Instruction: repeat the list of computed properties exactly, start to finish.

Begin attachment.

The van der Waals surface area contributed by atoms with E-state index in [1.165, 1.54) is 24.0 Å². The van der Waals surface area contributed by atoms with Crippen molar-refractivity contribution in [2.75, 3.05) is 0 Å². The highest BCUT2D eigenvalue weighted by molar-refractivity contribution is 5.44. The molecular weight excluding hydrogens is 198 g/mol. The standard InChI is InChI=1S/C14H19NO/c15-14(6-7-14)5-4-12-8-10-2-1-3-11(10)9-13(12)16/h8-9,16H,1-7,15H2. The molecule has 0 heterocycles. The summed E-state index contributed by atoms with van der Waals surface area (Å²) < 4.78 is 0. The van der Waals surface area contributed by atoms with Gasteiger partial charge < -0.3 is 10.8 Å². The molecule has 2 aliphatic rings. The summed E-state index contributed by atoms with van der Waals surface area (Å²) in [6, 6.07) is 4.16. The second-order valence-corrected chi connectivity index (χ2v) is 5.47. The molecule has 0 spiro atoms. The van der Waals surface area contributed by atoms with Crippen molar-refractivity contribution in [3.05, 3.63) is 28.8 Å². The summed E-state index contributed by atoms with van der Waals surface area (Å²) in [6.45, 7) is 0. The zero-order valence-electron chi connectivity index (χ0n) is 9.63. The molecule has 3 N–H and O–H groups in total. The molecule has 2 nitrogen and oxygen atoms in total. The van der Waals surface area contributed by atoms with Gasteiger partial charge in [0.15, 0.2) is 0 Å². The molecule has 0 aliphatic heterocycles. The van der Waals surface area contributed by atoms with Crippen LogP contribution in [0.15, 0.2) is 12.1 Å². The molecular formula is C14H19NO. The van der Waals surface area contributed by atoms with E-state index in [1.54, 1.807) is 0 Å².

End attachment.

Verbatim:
The van der Waals surface area contributed by atoms with E-state index in [1.165, 1.54) is 24.0 Å². The van der Waals surface area contributed by atoms with Crippen molar-refractivity contribution in [2.75, 3.05) is 0 Å². The highest BCUT2D eigenvalue weighted by molar-refractivity contribution is 5.44. The molecular weight excluding hydrogens is 198 g/mol. The standard InChI is InChI=1S/C14H19NO/c15-14(6-7-14)5-4-12-8-10-2-1-3-11(10)9-13(12)16/h8-9,16H,1-7,15H2. The molecule has 0 heterocycles. The summed E-state index contributed by atoms with van der Waals surface area (Å²) < 4.78 is 0. The van der Waals surface area contributed by atoms with Gasteiger partial charge < -0.3 is 10.8 Å². The molecule has 2 aliphatic rings. The summed E-state index contributed by atoms with van der Waals surface area (Å²) in [6, 6.07) is 4.16. The second-order valence-corrected chi connectivity index (χ2v) is 5.47. The molecule has 0 spiro atoms. The van der Waals surface area contributed by atoms with Crippen molar-refractivity contribution in [3.05, 3.63) is 28.8 Å². The summed E-state index contributed by atoms with van der Waals surface area (Å²) in [6.45, 7) is 0. The zero-order valence-electron chi connectivity index (χ0n) is 9.63. The molecule has 3 N–H and O–H groups in total. The molecule has 2 nitrogen and oxygen atoms in total. The van der Waals surface area contributed by atoms with Gasteiger partial charge in [0.15, 0.2) is 0 Å². The molecule has 0 aliphatic heterocycles. The van der Waals surface area contributed by atoms with Crippen LogP contribution in [0.15, 0.2) is 12.1 Å². The molecular formula is C14H19NO. The van der Waals surface area contributed by atoms with E-state index in [1.54, 1.807) is 0 Å².